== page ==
To push the laser material to its limits, “we first use a low-loss laser crystal with quite low passive losses (of only around 0.0005 cm-1),” says Demirbas. “Today, Yb:YLF crystals can be grown with very low optical loss up to Yb dopings of 10%, which also make it the material of choice for laser-cooling applications.”

To optimize wavelength tuning behavior, they use a specially designed off-surface optical axis crystal quartz birefringent filter for tuning. “Compared to regular on-surface optical axis birefringent filters, off-surface optical axis offers many advantages, such as a much larger side-band rejection, which is required to successfully tune the laser wavelength to the edges of the gain spectrum.”

For modelocking, the group uses a semiconductor saturable absorber mirror (SESAM) to initiate pulsing and negative dispersion mirrors for soliton pulse shaping.

“Our work with room-temperature Yb:YLF shows that low-loss crystals can achieve slope efficiencies approaching 80% in Yb:YLF lasers—even while pumping with low-brightness multimode diodes,” says Demirbas. “And we’ve achieved a record continuous wave tuning range covering the 993- to 1110-nm region.”

Thanks to modelocking, the group achieves pulses as short as 40 fs around a central wavelength of 1040 nm. They believe these pulse widths can be reduced to a sub-25-fs duration via optimization of the overall dispersion of the cavity.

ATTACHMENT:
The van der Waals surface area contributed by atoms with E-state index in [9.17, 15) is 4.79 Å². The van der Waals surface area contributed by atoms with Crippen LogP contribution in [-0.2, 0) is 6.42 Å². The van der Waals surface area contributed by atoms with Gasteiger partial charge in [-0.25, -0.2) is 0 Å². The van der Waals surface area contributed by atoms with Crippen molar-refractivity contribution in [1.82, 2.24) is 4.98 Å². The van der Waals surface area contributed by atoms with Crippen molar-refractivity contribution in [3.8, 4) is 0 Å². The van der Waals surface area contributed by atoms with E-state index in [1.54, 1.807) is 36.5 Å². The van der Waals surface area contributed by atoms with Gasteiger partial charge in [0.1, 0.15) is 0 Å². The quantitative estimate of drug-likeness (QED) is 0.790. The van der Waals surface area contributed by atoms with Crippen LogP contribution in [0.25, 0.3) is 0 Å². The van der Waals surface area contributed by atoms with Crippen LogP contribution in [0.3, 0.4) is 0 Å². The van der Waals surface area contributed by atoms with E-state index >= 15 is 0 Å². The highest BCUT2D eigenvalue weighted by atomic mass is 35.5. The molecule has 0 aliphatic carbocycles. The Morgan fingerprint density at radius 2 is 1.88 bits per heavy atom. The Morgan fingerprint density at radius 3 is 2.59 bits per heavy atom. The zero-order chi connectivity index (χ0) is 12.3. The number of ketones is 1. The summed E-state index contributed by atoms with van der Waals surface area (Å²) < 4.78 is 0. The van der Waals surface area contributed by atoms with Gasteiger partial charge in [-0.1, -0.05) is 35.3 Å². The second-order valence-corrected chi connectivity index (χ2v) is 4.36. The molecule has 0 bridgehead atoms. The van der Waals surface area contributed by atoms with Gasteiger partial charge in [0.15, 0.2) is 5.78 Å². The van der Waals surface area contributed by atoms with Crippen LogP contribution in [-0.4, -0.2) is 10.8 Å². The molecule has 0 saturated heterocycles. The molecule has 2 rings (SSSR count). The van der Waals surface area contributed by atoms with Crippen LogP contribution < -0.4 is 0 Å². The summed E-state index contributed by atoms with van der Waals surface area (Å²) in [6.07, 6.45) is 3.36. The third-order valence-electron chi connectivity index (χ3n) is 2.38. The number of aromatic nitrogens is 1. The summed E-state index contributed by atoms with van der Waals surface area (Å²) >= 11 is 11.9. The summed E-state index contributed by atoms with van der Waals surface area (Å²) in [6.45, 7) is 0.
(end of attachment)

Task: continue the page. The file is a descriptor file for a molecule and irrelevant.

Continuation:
“The central wavelength of the fs pulses was tuned over the 1019- to 1047-nm range to obtain sub-500-fs-level pulses,” Demirbas says. “We also demonstrated 380 fs pulses with up to 1.85 W average power, at an optical-to-optical conversion efficiency above 20%.”

One of the most significant aspects of this work is the ability to tune the laser wavelength up to 1100 nm—a wavelength far off the gain peak of Yb:YLF crystals.

The laser gain within this wavelength region is more than 100x smaller than the gain at the peak of the emission around 1025 nm. “This makes using off-surface optical axis birefringent filters with large sideband rejection and low-loss Yb:YLF crystals crucial to get this performance,” Demirbas explains. “The expected quantum-limited timing jitter of such oscillators is within the attosecond range, demonstrating the potential of these systems as ultralow-jitter oscillators.”

Generating terahertz light

What’s next? “Our group is working on cryogenic Yb:YLF amplifier systems with pulse energies up to the joule level at a repetition rate of 1 kHz,” says Mikhail Pergament, who leads the laser development efforts of the UFOX Group. “Using optimized seed sources, we hope to reach an output pulse width down to 250 fs from these amplifiers, which can’t be achieved using Yb:YAG-based technologies.”